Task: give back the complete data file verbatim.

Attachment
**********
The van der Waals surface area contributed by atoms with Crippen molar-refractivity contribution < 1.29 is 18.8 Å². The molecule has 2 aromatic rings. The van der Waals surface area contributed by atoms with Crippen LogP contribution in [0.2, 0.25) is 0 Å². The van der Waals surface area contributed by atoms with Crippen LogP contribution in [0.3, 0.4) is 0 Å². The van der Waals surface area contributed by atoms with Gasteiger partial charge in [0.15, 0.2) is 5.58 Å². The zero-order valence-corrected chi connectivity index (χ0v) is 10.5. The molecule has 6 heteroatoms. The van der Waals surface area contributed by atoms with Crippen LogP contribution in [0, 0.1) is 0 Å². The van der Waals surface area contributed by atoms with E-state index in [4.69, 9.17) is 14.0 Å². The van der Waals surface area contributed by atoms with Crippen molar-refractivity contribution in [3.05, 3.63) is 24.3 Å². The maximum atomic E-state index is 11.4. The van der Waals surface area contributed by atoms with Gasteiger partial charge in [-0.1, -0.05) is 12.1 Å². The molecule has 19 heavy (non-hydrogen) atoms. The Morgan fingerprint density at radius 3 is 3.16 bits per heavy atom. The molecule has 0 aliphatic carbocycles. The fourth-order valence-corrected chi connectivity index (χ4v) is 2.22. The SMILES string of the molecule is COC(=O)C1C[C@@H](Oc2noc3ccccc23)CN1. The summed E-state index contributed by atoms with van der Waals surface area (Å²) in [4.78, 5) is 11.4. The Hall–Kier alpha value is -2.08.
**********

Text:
The van der Waals surface area contributed by atoms with Crippen molar-refractivity contribution < 1.29 is 18.8 Å². The molecule has 2 aromatic rings. The van der Waals surface area contributed by atoms with Crippen LogP contribution in [0.2, 0.25) is 0 Å². The van der Waals surface area contributed by atoms with Crippen LogP contribution in [0.3, 0.4) is 0 Å². The van der Waals surface area contributed by atoms with Gasteiger partial charge in [0.15, 0.2) is 5.58 Å². The zero-order valence-corrected chi connectivity index (χ0v) is 10.5. The molecule has 6 heteroatoms. The van der Waals surface area contributed by atoms with Crippen LogP contribution in [0, 0.1) is 0 Å². The van der Waals surface area contributed by atoms with E-state index in [4.69, 9.17) is 14.0 Å². The van der Waals surface area contributed by atoms with Crippen molar-refractivity contribution in [3.05, 3.63) is 24.3 Å². The maximum atomic E-state index is 11.4. The van der Waals surface area contributed by atoms with Gasteiger partial charge in [-0.1, -0.05) is 12.1 Å². The molecule has 19 heavy (non-hydrogen) atoms. The Morgan fingerprint density at radius 3 is 3.16 bits per heavy atom. The molecule has 0 aliphatic carbocycles. The fourth-order valence-corrected chi connectivity index (χ4v) is 2.22. The SMILES string of the molecule is COC(=O)C1C[C@@H](Oc2noc3ccccc23)CN1. The summed E-state index contributed by atoms with van der Waals surface area (Å²) in [4.78, 5) is 11.4. The Hall–Kier alpha value is -2.08.